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 Beautiful Belmont, Part 28 -- The Horse Race.

by John Salisbury Cochran.

See previous entry: Beautiful Belmont, Part 27 -- The Cider Mill.

I have never seen a better or more fearless woman horseback rider than our sister Lucelia. When a mere girl on the farm, she early adopted the habit of the boys of going to the field and, using the seductive influence of a stub of corn, tempted one of the horses she had picked out in the pasture. Without a halter, bridle, or saddle, she rode it at a headlong gallop to the stable, there to be fed, curried, saddled, and bridled, ready for a horseback ride to the city, or over the countryside. Possibly there is not a boy in our whole family who has not had a "neck-and-neck" half-mile dash at full speed on horseback with "Sister 'Celia," as we called her, in which she always managed to hold her own and frequently win. These races usually occurred from the pasture fields to the barn, particularly when a picnic was to be attended.

Lucelia was tall, slender, very agile, and absolutely fearless in horseback riding. The early fairs on Wheeling Island were held at the grounds of "the association" at the end of the old wooden bridge, which then spanned the back river at Bridgeport. The association, as one of the drawing features, determined to have a horseback race for women. Miss Sallie Van Pelt, Miss Josephine Frazier, and sister 'Celia were known as the three best riders in the neighborhood, and while there were other competitors, as was expected, the real contest lay between these three. On the day of the race they mounted their horses.

Before the start our sister spurted her horse up the track to test him. She quickly returned and, jumping from the saddle, said, "I'll not ride that horse in this race. I know what a horse is, and I am not going to ride one that will go to sleep in a race. Dr. Updegraff, will you let me have your horse?" "Most certainly," replied the gallant doctor, "but our aim is to provide manageable though fast horses, fearing you ladies may not be able to manage those that are more spirited. My horse is very high-strung and only men have ever ridden him in a race." "I can ride any horse a man can," our sister replied, "and if you will let me have him, I will risk the consequences." "Then you shall have him," replied Updegraff, and she was soon seated upon the fiery animal, which from the knowledge of what was to come, and the pride resulting from the championship of many a close contest, was already fretting for the fray and champing his bit in anticipation of the start. He really looked dangerous. The anxiety of the onlookers was apparent, and the misgivings widespread. The remark was distinctly heard from the grandstand, "That horse will kill that woman."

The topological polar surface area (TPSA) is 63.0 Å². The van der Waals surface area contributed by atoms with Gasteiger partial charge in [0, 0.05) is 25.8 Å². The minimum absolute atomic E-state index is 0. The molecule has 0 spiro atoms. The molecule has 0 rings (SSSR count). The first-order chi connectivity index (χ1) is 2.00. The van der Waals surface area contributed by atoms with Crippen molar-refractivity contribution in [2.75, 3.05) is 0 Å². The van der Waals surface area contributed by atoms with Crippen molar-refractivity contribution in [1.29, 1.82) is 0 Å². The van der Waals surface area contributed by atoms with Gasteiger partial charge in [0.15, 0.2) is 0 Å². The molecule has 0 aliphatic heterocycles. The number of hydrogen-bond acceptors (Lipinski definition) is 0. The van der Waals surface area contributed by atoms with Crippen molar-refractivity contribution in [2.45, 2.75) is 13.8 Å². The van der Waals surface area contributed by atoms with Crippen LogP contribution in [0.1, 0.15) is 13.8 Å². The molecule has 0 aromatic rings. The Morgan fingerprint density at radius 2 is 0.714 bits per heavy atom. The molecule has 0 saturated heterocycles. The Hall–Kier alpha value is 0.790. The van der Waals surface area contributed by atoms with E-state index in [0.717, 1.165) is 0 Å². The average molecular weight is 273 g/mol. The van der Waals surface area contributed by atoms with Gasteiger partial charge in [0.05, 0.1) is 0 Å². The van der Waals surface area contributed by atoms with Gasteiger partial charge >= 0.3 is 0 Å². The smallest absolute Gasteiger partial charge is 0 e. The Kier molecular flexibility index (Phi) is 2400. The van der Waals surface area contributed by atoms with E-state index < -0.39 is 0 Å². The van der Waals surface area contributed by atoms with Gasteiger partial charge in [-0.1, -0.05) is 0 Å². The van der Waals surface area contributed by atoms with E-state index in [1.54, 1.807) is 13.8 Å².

Sister 'Celia had the man at the horse's head lead him some distance back of the other horses from the starting point, as she saw he would make a rapid dash when he started, and she hoped to cross the line at a full gallup with the others. She planned to rein him in at the start of the race -- to consereve the strength of the horse -- and she knew her effort to do so would soon exhaust her strength and possibly cause her to lose the race in the final windup. But her strategy was good. The horses all crossed the line together and it was called a good start. All the riders except sister 'Celia plied their whips vigorously -- Miss Van Pelt and Miss Frazier being side by side in the lead, and riding their horses magnificently. The race required two circuits of the race track. They passed under the wire on the first round with Miss Van Pelt and Miss Frazier still abreast in the lead, with my sister a close third. The other two began playing the whips vigorously with a view to the final outcome. Up to this time our sister had not used her whip once. She sat straight in the saddle like a statue, as though she was a part of the horse she rode, and her face was as pale as death. Suddenly she relaxed and leaned forward close to the mein of her horse. With a firm grip on the rein in one hand, she lashed the withers of her horse with a fearful shower of blows from the whip in her other hand.